Calvary Church Road will soon be a wider and safer route for county motorists, officials say.
The road is the main artery for trucks going to a number of industrial parks, the county jail and landfill. It also serves traffic traveling to Chicopee Woods Agricultural Center and Chicopee Woods Elementary School.
Hall County's Public Works Department is nearing completion on a project to widen a three-mile stretch of the road, soften its curves and smooth out its hills, according to Director Ken Rearden.
Construction, estimated at $3.6 million, should be complete by the end of the year, Rearden told the Hall County Board of Commissioners this week.
Revenues from special purpose local option sales tax will pay the total project cost, which, including costs for design and right-of-way acquisition, is $4.2 million.
County public works officials have been working on the project since May.
When complete, the road will have two 12-foot lanes in each direction from its intersection with Candler Road to Chicopee Woods elementary.
The project will also add turn lanes at major intersections with the road, including the road's intersection with Candler Road.
Rearden said the project will make the road's intersection with Candler Road safer, too, by changing the angle at which vehicles turn.
Commissioners on Thursday lauded the project as a key to future economic stimuli in Hall County.
The project serves the interest of five major industrial sites, including the site of the new 171-acre Gainesville business park and the home of the ZF Windpower plant.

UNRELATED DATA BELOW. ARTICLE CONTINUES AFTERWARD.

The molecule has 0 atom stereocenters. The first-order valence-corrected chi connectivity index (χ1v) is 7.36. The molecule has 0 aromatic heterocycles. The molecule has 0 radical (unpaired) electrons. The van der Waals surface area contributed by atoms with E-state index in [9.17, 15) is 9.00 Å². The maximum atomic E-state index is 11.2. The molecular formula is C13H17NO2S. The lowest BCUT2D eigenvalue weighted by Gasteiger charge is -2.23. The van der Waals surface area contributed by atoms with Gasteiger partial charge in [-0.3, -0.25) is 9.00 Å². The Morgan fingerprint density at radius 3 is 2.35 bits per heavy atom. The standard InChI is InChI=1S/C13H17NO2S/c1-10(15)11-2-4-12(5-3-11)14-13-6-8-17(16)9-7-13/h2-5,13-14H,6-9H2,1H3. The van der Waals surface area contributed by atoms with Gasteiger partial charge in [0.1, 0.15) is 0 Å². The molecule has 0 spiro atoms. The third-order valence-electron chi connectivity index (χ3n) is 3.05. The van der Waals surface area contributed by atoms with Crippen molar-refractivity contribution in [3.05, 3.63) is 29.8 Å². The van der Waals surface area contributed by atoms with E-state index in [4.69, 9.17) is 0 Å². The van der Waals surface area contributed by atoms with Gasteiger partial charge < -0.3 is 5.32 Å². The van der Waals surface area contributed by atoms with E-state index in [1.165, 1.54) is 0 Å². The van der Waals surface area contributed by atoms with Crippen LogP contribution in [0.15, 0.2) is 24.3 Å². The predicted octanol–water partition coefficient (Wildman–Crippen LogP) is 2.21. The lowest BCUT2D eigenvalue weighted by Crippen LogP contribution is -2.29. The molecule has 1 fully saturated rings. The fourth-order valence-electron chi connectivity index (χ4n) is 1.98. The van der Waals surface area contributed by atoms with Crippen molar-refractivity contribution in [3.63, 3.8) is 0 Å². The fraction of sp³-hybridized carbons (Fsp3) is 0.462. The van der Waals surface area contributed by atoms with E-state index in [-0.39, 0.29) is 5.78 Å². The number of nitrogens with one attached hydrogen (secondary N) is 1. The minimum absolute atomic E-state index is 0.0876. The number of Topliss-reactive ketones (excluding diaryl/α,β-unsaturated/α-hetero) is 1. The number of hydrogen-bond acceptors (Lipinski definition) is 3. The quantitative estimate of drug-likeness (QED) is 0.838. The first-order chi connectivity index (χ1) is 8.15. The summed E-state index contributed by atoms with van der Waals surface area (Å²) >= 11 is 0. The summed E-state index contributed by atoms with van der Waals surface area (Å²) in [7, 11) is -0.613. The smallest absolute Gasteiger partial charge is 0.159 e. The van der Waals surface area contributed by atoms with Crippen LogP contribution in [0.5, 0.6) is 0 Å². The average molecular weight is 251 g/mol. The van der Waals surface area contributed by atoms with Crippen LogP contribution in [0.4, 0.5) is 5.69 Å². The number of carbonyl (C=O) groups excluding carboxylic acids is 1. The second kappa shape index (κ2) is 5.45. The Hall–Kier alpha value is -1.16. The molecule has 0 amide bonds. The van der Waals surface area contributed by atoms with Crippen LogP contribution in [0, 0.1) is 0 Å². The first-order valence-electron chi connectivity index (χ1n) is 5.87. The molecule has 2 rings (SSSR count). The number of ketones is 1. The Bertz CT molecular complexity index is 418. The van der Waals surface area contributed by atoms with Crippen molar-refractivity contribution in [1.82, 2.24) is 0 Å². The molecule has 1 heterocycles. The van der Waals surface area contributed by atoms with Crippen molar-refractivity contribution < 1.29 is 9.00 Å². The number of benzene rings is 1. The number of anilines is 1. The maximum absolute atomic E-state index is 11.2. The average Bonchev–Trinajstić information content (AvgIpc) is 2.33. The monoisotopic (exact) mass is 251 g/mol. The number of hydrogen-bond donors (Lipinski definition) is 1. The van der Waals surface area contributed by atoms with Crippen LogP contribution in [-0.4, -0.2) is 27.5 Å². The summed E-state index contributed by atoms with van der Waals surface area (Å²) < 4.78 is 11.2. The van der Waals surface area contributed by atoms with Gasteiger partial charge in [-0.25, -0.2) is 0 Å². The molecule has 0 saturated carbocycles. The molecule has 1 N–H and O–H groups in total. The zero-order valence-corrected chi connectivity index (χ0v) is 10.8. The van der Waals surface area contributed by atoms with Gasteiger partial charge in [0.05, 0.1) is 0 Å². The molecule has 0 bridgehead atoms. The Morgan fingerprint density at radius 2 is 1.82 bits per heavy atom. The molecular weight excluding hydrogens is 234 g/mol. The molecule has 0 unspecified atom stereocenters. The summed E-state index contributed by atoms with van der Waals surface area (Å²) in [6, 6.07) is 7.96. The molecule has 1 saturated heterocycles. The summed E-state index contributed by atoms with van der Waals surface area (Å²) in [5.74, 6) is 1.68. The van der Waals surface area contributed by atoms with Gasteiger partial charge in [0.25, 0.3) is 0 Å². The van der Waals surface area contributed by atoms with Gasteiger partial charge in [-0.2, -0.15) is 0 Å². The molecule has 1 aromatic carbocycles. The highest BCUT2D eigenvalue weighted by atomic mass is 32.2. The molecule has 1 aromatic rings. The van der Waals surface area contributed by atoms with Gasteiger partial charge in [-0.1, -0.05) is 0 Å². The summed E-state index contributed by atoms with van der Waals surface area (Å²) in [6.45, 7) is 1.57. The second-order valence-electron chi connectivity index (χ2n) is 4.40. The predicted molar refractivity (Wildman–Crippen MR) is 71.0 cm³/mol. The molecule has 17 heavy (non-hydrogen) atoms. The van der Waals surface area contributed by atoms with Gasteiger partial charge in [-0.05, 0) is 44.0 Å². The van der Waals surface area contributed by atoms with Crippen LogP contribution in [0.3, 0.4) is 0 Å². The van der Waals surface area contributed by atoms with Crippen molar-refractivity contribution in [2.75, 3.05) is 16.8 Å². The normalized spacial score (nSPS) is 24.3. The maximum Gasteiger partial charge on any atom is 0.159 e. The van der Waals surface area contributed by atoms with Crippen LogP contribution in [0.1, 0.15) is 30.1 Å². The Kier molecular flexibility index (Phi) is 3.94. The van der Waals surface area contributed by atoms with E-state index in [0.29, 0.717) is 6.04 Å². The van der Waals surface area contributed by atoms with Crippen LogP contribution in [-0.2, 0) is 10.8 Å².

"This particular project does do a lot to start to incubate economic development in that corridor," Commissioner Craig Lutz said. "Basically, when businesses come to Hall County, one of the things they're going to be really looking for is transportation and the ability to get their products on the road."
Commission Chairman Tom Oliver said the new ZF plant will bring 200 jobs to the community.
Next month, another company will break ground on a 24-acre industrial site on the road, which Oliver said "could conceivably be the biggest corporate sponsors this county's ever had."
Oliver said the project speaks well of sales tax projects.
Commissioner Scott Gibbs agreed.
"Until I became a commissioner back in January, I probably was not always against SPLOST but never saw a lot of positive things that it does," Gibbs said. "I think this road project is one of those, because with our limited availability of money in the general fund, there is not (property tax) money to do projects like this. ... If we don't have SPLOST to do these kind of projects, then they won't get done. If we don't have these projects, these industries are not going to locate here and add to our tax digest and add to our employment."